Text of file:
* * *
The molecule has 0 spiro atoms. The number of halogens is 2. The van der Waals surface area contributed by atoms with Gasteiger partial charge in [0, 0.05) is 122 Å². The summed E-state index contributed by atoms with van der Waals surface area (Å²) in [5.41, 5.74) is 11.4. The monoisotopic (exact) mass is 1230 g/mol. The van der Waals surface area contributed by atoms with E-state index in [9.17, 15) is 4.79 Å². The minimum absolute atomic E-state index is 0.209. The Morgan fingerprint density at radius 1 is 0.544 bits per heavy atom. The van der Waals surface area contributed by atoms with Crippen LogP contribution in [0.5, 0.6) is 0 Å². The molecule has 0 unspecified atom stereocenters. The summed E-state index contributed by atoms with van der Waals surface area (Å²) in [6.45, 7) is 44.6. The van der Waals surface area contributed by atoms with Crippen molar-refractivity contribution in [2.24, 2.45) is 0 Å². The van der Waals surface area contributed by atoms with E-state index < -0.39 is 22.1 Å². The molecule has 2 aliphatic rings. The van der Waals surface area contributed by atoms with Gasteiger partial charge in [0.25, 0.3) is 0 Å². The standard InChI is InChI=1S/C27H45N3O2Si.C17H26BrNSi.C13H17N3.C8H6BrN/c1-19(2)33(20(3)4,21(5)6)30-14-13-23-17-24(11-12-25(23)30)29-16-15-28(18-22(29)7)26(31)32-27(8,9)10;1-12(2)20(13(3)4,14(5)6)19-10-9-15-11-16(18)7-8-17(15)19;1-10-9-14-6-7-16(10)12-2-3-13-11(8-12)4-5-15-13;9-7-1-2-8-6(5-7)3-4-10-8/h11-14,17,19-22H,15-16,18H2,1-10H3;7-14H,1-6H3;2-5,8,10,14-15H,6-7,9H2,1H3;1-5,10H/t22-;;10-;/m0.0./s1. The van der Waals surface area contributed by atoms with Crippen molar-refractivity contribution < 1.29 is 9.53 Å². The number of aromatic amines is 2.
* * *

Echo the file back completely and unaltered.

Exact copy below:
The molecule has 0 spiro atoms. The number of halogens is 2. The van der Waals surface area contributed by atoms with Gasteiger partial charge in [0, 0.05) is 122 Å². The summed E-state index contributed by atoms with van der Waals surface area (Å²) in [5.41, 5.74) is 11.4. The monoisotopic (exact) mass is 1230 g/mol. The van der Waals surface area contributed by atoms with E-state index in [9.17, 15) is 4.79 Å². The minimum absolute atomic E-state index is 0.209. The Morgan fingerprint density at radius 1 is 0.544 bits per heavy atom. The van der Waals surface area contributed by atoms with Crippen LogP contribution in [0.5, 0.6) is 0 Å². The molecule has 0 unspecified atom stereocenters. The summed E-state index contributed by atoms with van der Waals surface area (Å²) in [6.45, 7) is 44.6. The van der Waals surface area contributed by atoms with Crippen molar-refractivity contribution in [2.24, 2.45) is 0 Å². The van der Waals surface area contributed by atoms with E-state index < -0.39 is 22.1 Å². The molecule has 2 aliphatic rings. The van der Waals surface area contributed by atoms with Gasteiger partial charge in [0.25, 0.3) is 0 Å². The standard InChI is InChI=1S/C27H45N3O2Si.C17H26BrNSi.C13H17N3.C8H6BrN/c1-19(2)33(20(3)4,21(5)6)30-14-13-23-17-24(11-12-25(23)30)29-16-15-28(18-22(29)7)26(31)32-27(8,9)10;1-12(2)20(13(3)4,14(5)6)19-10-9-15-11-16(18)7-8-17(15)19;1-10-9-14-6-7-16(10)12-2-3-13-11(8-12)4-5-15-13;9-7-1-2-8-6(5-7)3-4-10-8/h11-14,17,19-22H,15-16,18H2,1-10H3;7-14H,1-6H3;2-5,8,10,14-15H,6-7,9H2,1H3;1-5,10H/t22-;;10-;/m0.0./s1. The van der Waals surface area contributed by atoms with Crippen molar-refractivity contribution < 1.29 is 9.53 Å². The number of aromatic amines is 2.